We always put money in self pay envelopes, we don't pick wildflowers, and if we had a pet would certainly clean up after it.
But on this day we ignored this sign and went off the marked and maintained trail so that we, like many before us, could get a "from the top" view of the Grand Prismatic Hot Spring.
After reading my post about how we were disappointed by the steamy eye-level view we had gotten at Midway Geyser Basin, Donna sent me the URL of a post she had written about how she had gone up a trail that went up the hill from the Fairy Falls Trail to the rock overlook, from which the view of the Grand Prismatic is spectacular.
Thank you Donna, especially for the advice about going on a warm afternoon when there was less steam.
We followed the cinder gravel Fairy Falls Trail for about a half mile and then went up one of the many unauthorized paths. Although it was not very far, I found it was a rather difficult climb, in part because since it was not a developed path, it was blocked by fallen trees and slippery rock falls.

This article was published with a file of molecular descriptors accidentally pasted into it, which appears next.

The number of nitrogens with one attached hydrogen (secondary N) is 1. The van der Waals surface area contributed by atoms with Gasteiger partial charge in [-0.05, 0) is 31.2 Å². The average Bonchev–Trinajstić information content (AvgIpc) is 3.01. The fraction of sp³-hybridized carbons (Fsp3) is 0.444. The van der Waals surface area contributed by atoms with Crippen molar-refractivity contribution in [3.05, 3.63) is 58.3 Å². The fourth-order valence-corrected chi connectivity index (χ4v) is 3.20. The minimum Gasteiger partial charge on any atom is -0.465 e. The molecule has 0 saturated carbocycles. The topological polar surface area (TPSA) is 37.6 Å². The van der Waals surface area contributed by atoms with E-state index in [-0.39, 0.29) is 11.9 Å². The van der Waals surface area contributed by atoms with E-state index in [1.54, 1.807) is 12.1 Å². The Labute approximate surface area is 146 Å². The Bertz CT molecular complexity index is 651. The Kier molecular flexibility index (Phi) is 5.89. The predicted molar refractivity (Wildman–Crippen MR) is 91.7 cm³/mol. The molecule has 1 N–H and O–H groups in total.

I was very excited to see the bright pool thru the trees as we climbed.
We could hear the voices of other climbers who were already at the rock overlook.
When we reached the top there was an Asian family just leaving.
While we were there a few other people came and went. At one time there were only seven of us up there, but over a hundred people on the boardwalks around the spring below. I wondered if they could see the color since there still was a bit of steam rising.
I don't understand why the Park Service doesn't build a staircase and a viewing platform on the side of that hill. They built stairs down to the waterfalls, and up around some of the mud pots and geysers. This place is so fantastic and in the visitors center they show pictures from up high. But unless you get up to this point, you will never see it. People are going up any way they can, and in the process causing erosion and damage that could be prevented with a maintained trail.